U2 have a song on The Joshua Tree album called “Bullet the Blue Sky”. In the song Bono and the boys sing lyrics about Central American conflicts that American is “behind-the-scenes” mixed up in. No this is not the first time. The lyrics are written to make one feel uncomfortable. With Bono then speaking towards the end of the song “Am I buggin’ you, I don’t mean to bug you”. All targeted and aimed at getting a response from us the listener into perhaps action against what went on in this conflict.
And so I end with these words from U2 “Bullet the Blue Sky” (1987)
“Am I Buggin’ You…”
After a day of getting our expedition group together and packing we spent Sunday morning packing all the food for 6 days and final arrangements. Which included how much the youth had stuck to the equip/gear list. This list was the minimum however several students needed to borrow some items and were naively unaware of what lay ahead of us as far as preparing for any type of weather. While it is summer, snow down to low levels is not unusual.
We were shuttled to the top of the Haast Pass which annually receives 4meters of rain with its location sitting on the main divide and obviously gets slammed with lots of rain off the Tasman Sea.
We begin walking in light rain that did ease up as the day moved on. We crossed the main east/west road using a foot bridge to cross the Makarora River. Our packs were heavy and full. I couldn’t even close the lid of my pack correctly.
At this point our leadership model was for the 3 of us to share this role, however we quickly empowered the students with a long and lengthy debate unfolding over our first overnight location. There was lots of analysis paralysis which meant the students spent way too long debating on whether to stop at one place and have done a good first day (and get eaten by bugs) or push on with super heavy packs and have a short day tomorrow. After much debate it was “collectively” decided to push on. This exercise proved a helpful metaphor for many leadership conversations later on in the expedition.
Our eventual campsite was a good choice with great views and sightings of various native NZ birds, some of which are threatened or vulnerable.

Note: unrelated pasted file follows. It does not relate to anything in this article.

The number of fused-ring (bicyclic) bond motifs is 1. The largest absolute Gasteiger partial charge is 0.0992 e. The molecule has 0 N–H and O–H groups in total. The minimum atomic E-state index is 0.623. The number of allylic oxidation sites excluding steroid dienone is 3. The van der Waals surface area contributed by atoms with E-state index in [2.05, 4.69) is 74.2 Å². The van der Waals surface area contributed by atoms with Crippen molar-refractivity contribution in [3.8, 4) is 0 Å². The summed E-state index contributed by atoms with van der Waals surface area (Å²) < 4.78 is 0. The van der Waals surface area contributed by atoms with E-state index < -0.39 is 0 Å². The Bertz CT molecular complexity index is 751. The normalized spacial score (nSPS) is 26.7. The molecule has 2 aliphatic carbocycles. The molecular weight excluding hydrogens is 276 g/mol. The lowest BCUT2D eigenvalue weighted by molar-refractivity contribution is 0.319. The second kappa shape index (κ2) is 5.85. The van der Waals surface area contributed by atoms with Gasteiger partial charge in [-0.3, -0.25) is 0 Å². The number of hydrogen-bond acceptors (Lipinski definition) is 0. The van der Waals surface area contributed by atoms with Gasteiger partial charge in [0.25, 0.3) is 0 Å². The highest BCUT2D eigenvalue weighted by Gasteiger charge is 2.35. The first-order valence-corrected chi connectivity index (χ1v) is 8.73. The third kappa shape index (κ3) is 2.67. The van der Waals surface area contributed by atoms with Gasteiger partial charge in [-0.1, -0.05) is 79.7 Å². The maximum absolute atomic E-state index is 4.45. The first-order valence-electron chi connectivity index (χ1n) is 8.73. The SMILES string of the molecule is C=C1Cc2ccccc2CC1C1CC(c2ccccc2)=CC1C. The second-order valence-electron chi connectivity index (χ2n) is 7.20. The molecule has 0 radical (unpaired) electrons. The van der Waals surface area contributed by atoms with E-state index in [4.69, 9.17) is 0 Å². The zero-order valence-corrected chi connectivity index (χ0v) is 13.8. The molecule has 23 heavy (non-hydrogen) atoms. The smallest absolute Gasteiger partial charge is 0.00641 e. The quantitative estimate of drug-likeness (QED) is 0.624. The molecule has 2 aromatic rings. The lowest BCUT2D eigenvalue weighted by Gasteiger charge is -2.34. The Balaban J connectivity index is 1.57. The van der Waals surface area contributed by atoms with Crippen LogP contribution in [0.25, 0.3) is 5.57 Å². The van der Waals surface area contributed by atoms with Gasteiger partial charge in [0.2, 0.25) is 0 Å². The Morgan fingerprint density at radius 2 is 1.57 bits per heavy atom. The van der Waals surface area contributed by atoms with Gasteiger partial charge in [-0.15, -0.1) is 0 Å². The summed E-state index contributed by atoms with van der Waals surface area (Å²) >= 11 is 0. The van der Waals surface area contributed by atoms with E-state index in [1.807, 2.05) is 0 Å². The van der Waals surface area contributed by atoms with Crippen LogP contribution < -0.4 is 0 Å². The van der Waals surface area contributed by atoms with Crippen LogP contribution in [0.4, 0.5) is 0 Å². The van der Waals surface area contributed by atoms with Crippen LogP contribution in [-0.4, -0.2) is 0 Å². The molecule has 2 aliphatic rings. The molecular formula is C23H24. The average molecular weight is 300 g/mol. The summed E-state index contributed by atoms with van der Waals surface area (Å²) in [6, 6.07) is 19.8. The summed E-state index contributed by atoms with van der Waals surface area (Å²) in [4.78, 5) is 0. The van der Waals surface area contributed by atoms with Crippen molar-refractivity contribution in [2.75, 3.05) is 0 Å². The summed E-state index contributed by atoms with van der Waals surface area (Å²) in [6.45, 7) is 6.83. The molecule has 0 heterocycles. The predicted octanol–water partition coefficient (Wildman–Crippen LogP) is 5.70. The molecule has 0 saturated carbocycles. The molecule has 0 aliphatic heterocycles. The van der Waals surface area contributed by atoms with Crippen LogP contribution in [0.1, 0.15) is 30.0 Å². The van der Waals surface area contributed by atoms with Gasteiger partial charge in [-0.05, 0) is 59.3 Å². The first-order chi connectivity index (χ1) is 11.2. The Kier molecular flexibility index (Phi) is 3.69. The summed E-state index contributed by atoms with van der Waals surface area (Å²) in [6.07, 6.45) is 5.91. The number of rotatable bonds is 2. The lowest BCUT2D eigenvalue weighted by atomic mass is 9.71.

Day 2 dawned clear and calm as we donned our STILL heavy packs on to some raw shoulders (we needed to eat more to lighten the load). A good opportunity to re-visit some of the facilitated teachable moments from yesterday. This was rounded out with the 1st of our 3 navigational map lessons.
We made our way up the Young Valley stopping for lunch and a lesson on macro invertebrates found in the streams. All while empowering a Leader of the Day to facilitate our movement up the young valley. As the week went on we had quite a few insights into how youth lead youth. But more on that later.
Our pace was quite slow, due in part to the big crisis section we had in students abilities. WE didn’t encounter too many other people which was nice. Our day ended at the confluence of the Young River South & North Branch camping out in the rain and singing surrounded by water falls. And brief and brisk swims in the river.
Day 3 was a beautiful day and wee quickly were out on the trail making our way up the North Branch of the Young River. The going was slow but inspired by still more bird life and even some BellBird chicks singing for their mother. Our slow but steady progress allowed us to have lots of great conversations with 1 or 2 students at any one time. Many of these centered around plans for next year after high school and how we see our experience our faith out in the wilderness. Often it was easy to let the experience speak for itself knowing we couldn’t do anything to improve the metaphors that existed all our us screaming glory to God.
We were always quick to remember that the NZ mountains and backcountry can be a dangerous place ensuring our Leader of the Day was making sound decisions with our presence very much in the background.
Our day ended in a stunning basin at the top of the Young River surrounded by sheer cliffs, waterfalls and rainbows. This would set us up well to go over Gillespie Pass the next morning with a few showers forecast, but generally the best weather window for the next few days.
Its great to have family around and our 1st Christmas in NZ since 2013 is celebrated this year with Robins parents and brother visiting. It is good to show them a kiwi Christmas that promises to be a warm day.
However before that I have just completed a 11 day wilderness expedition with 2 colleagues and 11 high school students in the Mt. Aspiring National Park & surrounding area. This expedition is called E3, bringing together Yr. 12 & 13 students, 3 organizations Scripture Union Arocha & Adventure Specialities Trust who all combine to play to their strengths of providing faith-forming experiences framed around wilderness adventure activities and the environment. All seeking to use the best teacher of all… the outdoors to help frame leadership, faith formation and community.
This post is Part 1, and I will post pics as I write more.
Day 1 was a big pick up & logistics day, that was spent packing food and picking up the youth from Queenstown airport and bus stops. We spent the evening outlining the expedition and how our time would be spent hiking, kayaking and mountain biking. Furthermore we decided what words we were going to use to describe our community and what was going to be important to us.